Read more: http://www.mustangandfords.com/events/1405-king-of-the-street-2013-twelve/#ixzz36MAEdkS2

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A guy from BMR (Keith is it?) is active on this site and the SVT Perf. site. Find him and he would know what you are looking for, it if was BMR.

 

 

Phill

 

Phil's spot on- he is thinking of Kelly. He's the ford tech at BMR and quite possibly one of the most responsive and customer service oriented individuals I have had dealings with in this industry.

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Thanks for the kind words.

 

If any of you ever need any help with anything suspension related, please don't hesitate top ask me (calling is best)

 

Kelly

 

Kelly,

 

I'm glad you chimed in here. The timing is perfect.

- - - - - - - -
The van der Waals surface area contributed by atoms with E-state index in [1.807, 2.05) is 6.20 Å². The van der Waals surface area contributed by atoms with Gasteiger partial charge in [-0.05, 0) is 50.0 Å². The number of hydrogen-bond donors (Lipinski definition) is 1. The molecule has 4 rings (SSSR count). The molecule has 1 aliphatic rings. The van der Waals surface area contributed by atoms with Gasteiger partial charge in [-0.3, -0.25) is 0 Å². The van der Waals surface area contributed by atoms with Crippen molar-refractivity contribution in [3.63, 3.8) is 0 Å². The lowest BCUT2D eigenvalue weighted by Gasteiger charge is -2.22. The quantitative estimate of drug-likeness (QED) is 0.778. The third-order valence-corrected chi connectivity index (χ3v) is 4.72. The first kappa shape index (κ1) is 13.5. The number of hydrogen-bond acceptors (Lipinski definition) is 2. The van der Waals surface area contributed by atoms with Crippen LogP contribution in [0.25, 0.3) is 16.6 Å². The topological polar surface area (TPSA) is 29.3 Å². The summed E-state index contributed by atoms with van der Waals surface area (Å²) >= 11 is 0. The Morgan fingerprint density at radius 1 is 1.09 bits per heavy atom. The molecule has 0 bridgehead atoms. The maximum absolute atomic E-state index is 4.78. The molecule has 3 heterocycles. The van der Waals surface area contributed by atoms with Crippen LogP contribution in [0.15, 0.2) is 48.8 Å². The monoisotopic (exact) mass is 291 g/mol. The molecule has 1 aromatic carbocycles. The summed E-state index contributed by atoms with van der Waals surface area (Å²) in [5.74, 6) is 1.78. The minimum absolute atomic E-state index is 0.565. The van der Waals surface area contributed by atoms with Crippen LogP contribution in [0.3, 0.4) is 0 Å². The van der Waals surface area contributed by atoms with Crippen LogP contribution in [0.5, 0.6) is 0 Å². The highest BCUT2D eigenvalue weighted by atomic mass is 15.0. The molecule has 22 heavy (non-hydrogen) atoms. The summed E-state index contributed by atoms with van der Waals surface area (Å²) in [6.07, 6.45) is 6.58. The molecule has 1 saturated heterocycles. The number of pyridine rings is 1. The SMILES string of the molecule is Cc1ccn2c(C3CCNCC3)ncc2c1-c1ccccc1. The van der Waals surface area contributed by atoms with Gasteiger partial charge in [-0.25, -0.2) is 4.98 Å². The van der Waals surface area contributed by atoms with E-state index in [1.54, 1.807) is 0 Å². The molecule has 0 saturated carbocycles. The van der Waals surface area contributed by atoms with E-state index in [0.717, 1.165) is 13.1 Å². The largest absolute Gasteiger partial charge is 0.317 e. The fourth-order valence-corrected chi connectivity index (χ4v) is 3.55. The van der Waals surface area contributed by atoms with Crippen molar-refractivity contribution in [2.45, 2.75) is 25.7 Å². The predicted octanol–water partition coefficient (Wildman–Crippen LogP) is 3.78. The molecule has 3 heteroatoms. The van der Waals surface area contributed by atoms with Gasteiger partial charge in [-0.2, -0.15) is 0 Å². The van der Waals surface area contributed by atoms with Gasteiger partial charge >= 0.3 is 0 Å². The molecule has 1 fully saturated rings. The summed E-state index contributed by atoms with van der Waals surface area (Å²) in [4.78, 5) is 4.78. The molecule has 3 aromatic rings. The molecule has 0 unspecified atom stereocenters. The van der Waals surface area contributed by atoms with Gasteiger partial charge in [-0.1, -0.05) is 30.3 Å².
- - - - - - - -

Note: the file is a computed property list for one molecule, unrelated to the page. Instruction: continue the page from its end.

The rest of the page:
I'm having a "situation" with my Shelby (BMR) K-member and/or A-arms. I centered my strut tower tops with CS/MM Caster-Camber plates then recentered my rear axle housing (also Shelby/BMR panhard bar and brace) then went to string my toe to make sure the front was straight.

 

I found my front track was off center to the right by 1" (2" total on the left, 0" to the right). I had this situation once before but can't remember if the K-member was shifted to the right or left but I remedied it...or so I thought. By using my fingers up along the frame rails between the K-member and rail the member is only slightly off to the right but certainly not by a full inch.

 

Then with the front of the car up on stands I took a plumb line reading again and with the wheels hanging, they seem to be perfect. So either something shfted from lifting/hanging it or something strange is happening with A-arm length (longer a-arm on one side???).